• Salary, Incentive Income (limited for start-up)
  • Deferred Compensation
  • Insurance/Benefits, Expense Reimbursement

 Equity Incentives / Participation

  • Stock Purchase Plan
    • Income Tax on Value over Amount pai Tax paid when no substantial risk of forfeiture,
  • Repurchase for Vesting / ‘83(b) Election
  • Attraction for 93 Tax law & 97 law rollover
  • Stock Option – ISO, Incentive Stk. Option Plan
    • Strike price is original FMV, limits on amount, exercise  
    • Capital Gain on sale of stock, subject to AMT
  • Stock Option – Non-Qualified
    • No IRC limits on strike price, terms or exercise 
    • Income Tax on Value over Amount paid
    • Tax paid when option is exercised – ordinary tax not CapGain
  • Equity Based Compensation
    • Phantom Stock 
    • Stock appreciation Rights (SARs), Tax Gross-Ups

 Shareholder / Share Purchase Agreements

  • Founders Buy-Sell Agreement
    • Goals: stabilize management, ownership provide liquidity, valuation of share
    • Means: restriction on share transfer
    • Involuntary transfer – death, disability, by legal process (divorce) – redemption/ cross sale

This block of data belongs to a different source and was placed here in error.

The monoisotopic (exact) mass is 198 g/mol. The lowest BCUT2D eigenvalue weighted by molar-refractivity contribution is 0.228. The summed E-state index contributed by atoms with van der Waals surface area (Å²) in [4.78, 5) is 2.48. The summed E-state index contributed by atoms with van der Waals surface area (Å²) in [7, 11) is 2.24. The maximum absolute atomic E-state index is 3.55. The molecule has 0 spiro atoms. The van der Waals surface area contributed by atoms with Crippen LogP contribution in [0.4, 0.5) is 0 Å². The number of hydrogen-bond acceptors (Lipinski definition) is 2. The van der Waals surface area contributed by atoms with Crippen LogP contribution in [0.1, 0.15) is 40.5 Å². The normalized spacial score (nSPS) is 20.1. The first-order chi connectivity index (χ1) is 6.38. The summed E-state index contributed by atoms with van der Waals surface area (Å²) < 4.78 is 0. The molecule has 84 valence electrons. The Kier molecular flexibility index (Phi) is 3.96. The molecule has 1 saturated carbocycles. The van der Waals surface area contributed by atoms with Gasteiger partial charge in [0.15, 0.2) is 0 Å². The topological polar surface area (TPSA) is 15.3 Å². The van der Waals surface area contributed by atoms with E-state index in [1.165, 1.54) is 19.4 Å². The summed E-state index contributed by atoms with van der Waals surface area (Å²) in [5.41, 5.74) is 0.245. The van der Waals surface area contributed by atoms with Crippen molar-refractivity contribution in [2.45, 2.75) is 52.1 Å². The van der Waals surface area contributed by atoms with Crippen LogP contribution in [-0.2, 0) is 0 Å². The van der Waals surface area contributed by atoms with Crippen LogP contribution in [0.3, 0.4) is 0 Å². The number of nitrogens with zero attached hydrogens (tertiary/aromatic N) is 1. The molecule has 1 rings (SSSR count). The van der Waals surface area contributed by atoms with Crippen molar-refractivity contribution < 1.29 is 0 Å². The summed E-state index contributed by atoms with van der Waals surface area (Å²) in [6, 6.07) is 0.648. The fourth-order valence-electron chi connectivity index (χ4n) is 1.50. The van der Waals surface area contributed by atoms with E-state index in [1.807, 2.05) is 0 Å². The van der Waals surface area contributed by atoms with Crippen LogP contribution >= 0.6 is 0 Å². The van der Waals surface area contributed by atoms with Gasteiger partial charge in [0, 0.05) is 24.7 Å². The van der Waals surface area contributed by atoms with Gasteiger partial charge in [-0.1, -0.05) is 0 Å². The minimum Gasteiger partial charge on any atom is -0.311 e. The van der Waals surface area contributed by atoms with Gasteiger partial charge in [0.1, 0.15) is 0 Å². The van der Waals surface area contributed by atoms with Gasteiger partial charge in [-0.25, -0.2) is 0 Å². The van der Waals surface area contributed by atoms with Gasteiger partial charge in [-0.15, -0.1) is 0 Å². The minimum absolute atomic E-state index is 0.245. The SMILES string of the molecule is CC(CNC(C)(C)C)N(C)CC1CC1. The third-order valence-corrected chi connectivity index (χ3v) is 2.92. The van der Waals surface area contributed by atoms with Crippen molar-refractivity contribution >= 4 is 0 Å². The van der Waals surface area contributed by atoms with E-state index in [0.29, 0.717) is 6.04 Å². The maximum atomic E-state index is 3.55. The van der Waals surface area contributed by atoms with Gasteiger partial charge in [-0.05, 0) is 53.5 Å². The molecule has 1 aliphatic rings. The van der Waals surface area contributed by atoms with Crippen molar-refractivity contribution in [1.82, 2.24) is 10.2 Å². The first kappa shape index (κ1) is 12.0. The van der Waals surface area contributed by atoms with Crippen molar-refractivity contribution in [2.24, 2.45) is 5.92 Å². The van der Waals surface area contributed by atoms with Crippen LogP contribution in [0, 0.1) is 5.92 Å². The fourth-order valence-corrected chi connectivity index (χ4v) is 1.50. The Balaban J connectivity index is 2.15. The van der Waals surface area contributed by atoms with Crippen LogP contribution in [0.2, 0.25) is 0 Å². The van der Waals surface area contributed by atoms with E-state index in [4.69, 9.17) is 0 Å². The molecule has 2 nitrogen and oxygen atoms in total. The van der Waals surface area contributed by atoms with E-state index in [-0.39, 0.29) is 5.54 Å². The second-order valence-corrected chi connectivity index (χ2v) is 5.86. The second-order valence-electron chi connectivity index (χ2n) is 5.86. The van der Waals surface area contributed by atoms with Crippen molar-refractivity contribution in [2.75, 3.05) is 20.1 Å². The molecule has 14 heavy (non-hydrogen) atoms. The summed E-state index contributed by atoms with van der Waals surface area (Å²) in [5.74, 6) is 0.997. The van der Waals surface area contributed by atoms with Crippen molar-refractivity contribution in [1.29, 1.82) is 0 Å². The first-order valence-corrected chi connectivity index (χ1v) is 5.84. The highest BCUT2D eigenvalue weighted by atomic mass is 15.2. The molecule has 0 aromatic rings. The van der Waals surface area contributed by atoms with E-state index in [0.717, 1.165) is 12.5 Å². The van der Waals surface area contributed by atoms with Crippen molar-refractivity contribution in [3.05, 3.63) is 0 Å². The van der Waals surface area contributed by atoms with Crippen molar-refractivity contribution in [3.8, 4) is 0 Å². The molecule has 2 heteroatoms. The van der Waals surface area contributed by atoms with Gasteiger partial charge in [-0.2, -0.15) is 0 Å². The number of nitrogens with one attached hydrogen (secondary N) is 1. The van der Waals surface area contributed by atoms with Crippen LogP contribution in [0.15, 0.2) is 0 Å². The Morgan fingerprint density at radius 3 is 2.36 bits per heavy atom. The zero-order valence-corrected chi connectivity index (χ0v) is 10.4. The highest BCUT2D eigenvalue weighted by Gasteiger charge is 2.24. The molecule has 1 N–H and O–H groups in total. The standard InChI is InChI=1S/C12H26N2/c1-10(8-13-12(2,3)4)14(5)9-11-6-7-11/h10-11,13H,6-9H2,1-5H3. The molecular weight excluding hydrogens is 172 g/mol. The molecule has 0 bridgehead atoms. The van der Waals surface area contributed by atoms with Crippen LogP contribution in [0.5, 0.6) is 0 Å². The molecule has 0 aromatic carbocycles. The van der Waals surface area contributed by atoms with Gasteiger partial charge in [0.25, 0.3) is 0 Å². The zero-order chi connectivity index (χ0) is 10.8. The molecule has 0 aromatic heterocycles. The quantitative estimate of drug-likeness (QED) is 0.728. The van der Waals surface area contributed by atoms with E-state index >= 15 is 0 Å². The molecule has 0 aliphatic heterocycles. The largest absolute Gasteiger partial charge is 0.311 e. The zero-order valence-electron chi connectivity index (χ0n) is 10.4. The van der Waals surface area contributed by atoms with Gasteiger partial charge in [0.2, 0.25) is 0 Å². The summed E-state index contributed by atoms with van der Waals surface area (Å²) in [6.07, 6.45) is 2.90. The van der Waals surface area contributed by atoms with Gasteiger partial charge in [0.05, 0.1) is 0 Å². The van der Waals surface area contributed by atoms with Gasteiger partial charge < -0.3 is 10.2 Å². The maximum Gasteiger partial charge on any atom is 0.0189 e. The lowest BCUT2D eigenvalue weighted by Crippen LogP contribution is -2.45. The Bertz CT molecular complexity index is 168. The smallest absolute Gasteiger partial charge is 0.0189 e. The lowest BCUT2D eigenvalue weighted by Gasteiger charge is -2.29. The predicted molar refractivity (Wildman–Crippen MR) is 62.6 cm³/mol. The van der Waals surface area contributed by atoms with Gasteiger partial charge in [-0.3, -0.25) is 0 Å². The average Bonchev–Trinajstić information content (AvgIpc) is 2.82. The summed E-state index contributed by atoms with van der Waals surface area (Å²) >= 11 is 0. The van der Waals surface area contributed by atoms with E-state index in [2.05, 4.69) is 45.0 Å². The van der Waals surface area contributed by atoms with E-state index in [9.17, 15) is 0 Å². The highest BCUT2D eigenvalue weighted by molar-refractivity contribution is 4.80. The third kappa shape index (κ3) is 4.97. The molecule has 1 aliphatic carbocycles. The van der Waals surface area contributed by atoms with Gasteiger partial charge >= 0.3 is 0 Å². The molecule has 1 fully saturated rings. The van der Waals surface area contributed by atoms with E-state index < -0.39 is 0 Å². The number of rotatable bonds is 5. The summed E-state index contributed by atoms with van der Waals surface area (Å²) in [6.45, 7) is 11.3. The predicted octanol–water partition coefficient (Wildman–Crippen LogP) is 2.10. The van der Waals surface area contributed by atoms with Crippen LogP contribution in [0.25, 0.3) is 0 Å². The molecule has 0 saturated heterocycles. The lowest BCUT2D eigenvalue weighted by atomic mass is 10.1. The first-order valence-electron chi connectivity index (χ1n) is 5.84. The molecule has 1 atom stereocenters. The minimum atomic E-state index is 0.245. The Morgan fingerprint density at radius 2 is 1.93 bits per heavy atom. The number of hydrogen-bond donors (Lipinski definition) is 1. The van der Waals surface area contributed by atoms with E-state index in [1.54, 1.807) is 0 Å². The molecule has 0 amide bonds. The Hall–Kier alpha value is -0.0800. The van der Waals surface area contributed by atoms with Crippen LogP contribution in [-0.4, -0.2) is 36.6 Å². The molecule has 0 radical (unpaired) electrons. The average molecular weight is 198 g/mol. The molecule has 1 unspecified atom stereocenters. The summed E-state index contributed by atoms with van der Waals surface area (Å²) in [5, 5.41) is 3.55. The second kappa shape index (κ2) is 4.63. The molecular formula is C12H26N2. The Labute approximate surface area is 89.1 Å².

• Funded Plans – via insurance – co-sale for step-up, avoid AMT 
    • Voluntary Transfers – right of 1st Refusal
  • Employee Stock Restriction
    • Company Repurchase Rights 
    • IRC §83 election; standoff 
  • Investor Stock Purchase
    • Warranties and Information covenants 
    • Registration Rights or exemption 
    • Tag Along and Cash-out rights 


Production Contracting Arrangements

 1.         Supply contracts and Purchase Orders – Battle of Forms

  • Delivery, Risk of Loss
  • Warranties: patent, copyright infringement, express of implied product warranties
  • Remedies and Damages 

2.         Payment and Credit Terms

3.         Equipment Leasing

4.         Service Contracts

5.         Manufacturing Arrangements

  • Delivery, Risk of Loss

Distribution of Products or Services

1.         Identification of Company=s market niche,

2.         Distributor and Dealer Agreements

a.         Territory, Exclusive or Non-Exclusive

b.         Sales levels, Pricing, Credit Terms

c.         Product, Parts, Supplies, Service

3.         Sales Agent / Representative

  • Agreements – where customized services / products

4.         Sales Contract Terms

5.         Marketing and Promotional Arrangements

 Product Licensing

           1.         Types: Use, Manufacture, Distribution, Trademarks, Licenses, OEM, VAR, Agreements 

2.         License Terms

a.         Grant, Exclusivity Back Licenses

b.         Royalties and Audit Reports

c.         Intellectual Property Protection

d.         Warranties, Liabilities, Expert Controls

3.         Software Licensing Issues

a.         Source Code, Object Code, Escrows

b.         Shrinkwrap

c.         Boxtop licenses, Enhancements

Strategic Technology Alliances and Joint Venture Arrangements

  1. Alliance of type listed above, contributions, mutual benefit
  2. Can include formation of Joint Venture partnership or LLP


Raising Capital and Securities Law Compliance

Venture Capital Finance